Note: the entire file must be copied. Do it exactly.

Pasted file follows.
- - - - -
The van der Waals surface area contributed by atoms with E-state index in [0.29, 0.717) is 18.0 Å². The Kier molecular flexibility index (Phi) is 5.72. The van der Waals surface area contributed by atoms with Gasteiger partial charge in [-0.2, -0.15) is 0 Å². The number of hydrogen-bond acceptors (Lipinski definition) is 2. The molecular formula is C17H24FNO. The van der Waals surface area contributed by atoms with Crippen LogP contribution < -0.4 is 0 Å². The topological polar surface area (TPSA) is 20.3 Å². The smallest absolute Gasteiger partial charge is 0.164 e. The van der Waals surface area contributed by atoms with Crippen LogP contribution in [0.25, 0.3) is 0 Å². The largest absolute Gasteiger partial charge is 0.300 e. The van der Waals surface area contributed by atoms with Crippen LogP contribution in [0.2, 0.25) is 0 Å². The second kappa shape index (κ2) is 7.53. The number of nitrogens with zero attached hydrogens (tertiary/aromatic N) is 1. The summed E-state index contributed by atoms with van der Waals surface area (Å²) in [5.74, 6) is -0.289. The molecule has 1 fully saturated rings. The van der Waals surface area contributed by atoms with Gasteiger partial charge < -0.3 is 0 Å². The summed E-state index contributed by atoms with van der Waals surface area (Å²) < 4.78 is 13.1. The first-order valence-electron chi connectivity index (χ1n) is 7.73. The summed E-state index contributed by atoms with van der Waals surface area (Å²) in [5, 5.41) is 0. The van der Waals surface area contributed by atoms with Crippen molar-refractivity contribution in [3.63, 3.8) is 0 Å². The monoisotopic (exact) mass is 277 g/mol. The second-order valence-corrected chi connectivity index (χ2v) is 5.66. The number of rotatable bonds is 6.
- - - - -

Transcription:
The van der Waals surface area contributed by atoms with E-state index in [0.29, 0.717) is 18.0 Å². The Kier molecular flexibility index (Phi) is 5.72. The van der Waals surface area contributed by atoms with Gasteiger partial charge in [-0.2, -0.15) is 0 Å². The number of hydrogen-bond acceptors (Lipinski definition) is 2. The molecular formula is C17H24FNO. The van der Waals surface area contributed by atoms with Crippen LogP contribution < -0.4 is 0 Å². The topological polar surface area (TPSA) is 20.3 Å². The smallest absolute Gasteiger partial charge is 0.164 e. The van der Waals surface area contributed by atoms with Crippen LogP contribution in [0.25, 0.3) is 0 Å². The largest absolute Gasteiger partial charge is 0.300 e. The van der Waals surface area contributed by atoms with Crippen LogP contribution in [0.2, 0.25) is 0 Å². The second kappa shape index (κ2) is 7.53. The number of nitrogens with zero attached hydrogens (tertiary/aromatic N) is 1. The summed E-state index contributed by atoms with van der Waals surface area (Å²) in [5.74, 6) is -0.289. The molecule has 1 fully saturated rings. The van der Waals surface area contributed by atoms with Gasteiger partial charge < -0.3 is 0 Å². The summed E-state index contributed by atoms with van der Waals surface area (Å²) < 4.78 is 13.1. The first-order valence-electron chi connectivity index (χ1n) is 7.73. The summed E-state index contributed by atoms with van der Waals surface area (Å²) in [5, 5.41) is 0. The van der Waals surface area contributed by atoms with Crippen molar-refractivity contribution in [3.63, 3.8) is 0 Å². The monoisotopic (exact) mass is 277 g/mol. The second-order valence-corrected chi connectivity index (χ2v) is 5.66. The number of rotatable bonds is 6.